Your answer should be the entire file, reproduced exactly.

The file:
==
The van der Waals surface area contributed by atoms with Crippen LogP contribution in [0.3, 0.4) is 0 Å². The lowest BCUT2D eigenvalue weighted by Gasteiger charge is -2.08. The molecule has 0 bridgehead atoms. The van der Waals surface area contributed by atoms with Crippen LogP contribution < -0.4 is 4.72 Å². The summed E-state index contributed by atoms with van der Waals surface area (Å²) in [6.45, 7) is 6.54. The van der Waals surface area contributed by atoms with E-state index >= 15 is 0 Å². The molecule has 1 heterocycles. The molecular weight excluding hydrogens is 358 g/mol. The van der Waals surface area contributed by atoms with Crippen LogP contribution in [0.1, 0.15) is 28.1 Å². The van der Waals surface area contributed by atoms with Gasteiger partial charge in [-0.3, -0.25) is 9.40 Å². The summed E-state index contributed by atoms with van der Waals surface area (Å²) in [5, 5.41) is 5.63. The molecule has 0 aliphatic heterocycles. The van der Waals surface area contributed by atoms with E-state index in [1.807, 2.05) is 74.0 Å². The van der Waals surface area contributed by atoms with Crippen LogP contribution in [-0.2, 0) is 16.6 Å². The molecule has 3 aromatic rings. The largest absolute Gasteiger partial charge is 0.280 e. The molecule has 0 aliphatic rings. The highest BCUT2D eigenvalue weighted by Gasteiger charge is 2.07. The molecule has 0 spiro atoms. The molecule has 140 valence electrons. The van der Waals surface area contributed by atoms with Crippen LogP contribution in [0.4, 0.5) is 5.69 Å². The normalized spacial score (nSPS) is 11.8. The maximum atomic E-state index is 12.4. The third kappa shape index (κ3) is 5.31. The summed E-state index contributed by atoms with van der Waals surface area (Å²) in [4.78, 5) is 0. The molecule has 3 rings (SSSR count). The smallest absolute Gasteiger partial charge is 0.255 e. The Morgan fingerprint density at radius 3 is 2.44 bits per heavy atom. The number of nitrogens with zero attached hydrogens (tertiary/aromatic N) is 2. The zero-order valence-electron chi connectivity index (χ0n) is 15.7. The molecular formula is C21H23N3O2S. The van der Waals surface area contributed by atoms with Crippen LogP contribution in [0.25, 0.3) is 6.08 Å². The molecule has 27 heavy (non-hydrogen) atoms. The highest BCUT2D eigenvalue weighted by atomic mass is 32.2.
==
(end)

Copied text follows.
The van der Waals surface area contributed by atoms with Crippen LogP contribution in [0.3, 0.4) is 0 Å². The lowest BCUT2D eigenvalue weighted by Gasteiger charge is -2.08. The molecule has 0 bridgehead atoms. The van der Waals surface area contributed by atoms with Crippen LogP contribution < -0.4 is 4.72 Å². The summed E-state index contributed by atoms with van der Waals surface area (Å²) in [6.45, 7) is 6.54. The van der Waals surface area contributed by atoms with E-state index >= 15 is 0 Å². The molecule has 1 heterocycles. The molecular weight excluding hydrogens is 358 g/mol. The van der Waals surface area contributed by atoms with Crippen LogP contribution in [0.1, 0.15) is 28.1 Å². The van der Waals surface area contributed by atoms with Gasteiger partial charge in [-0.3, -0.25) is 9.40 Å². The summed E-state index contributed by atoms with van der Waals surface area (Å²) in [5, 5.41) is 5.63. The molecule has 0 aliphatic heterocycles. The van der Waals surface area contributed by atoms with E-state index in [1.807, 2.05) is 74.0 Å². The van der Waals surface area contributed by atoms with Crippen LogP contribution in [-0.2, 0) is 16.6 Å². The molecule has 3 aromatic rings. The largest absolute Gasteiger partial charge is 0.280 e. The molecule has 0 aliphatic rings. The highest BCUT2D eigenvalue weighted by Gasteiger charge is 2.07. The molecule has 0 spiro atoms. The molecule has 140 valence electrons. The van der Waals surface area contributed by atoms with Crippen LogP contribution in [0.4, 0.5) is 5.69 Å². The normalized spacial score (nSPS) is 11.8. The maximum atomic E-state index is 12.4. The third kappa shape index (κ3) is 5.31. The summed E-state index contributed by atoms with van der Waals surface area (Å²) in [4.78, 5) is 0. The molecule has 3 rings (SSSR count). The smallest absolute Gasteiger partial charge is 0.255 e. The Morgan fingerprint density at radius 3 is 2.44 bits per heavy atom. The number of nitrogens with zero attached hydrogens (tertiary/aromatic N) is 2. The zero-order valence-electron chi connectivity index (χ0n) is 15.7. The molecular formula is C21H23N3O2S. The van der Waals surface area contributed by atoms with Crippen LogP contribution in [0.25, 0.3) is 6.08 Å². The molecule has 27 heavy (non-hydrogen) atoms. The highest BCUT2D eigenvalue weighted by atomic mass is 32.2.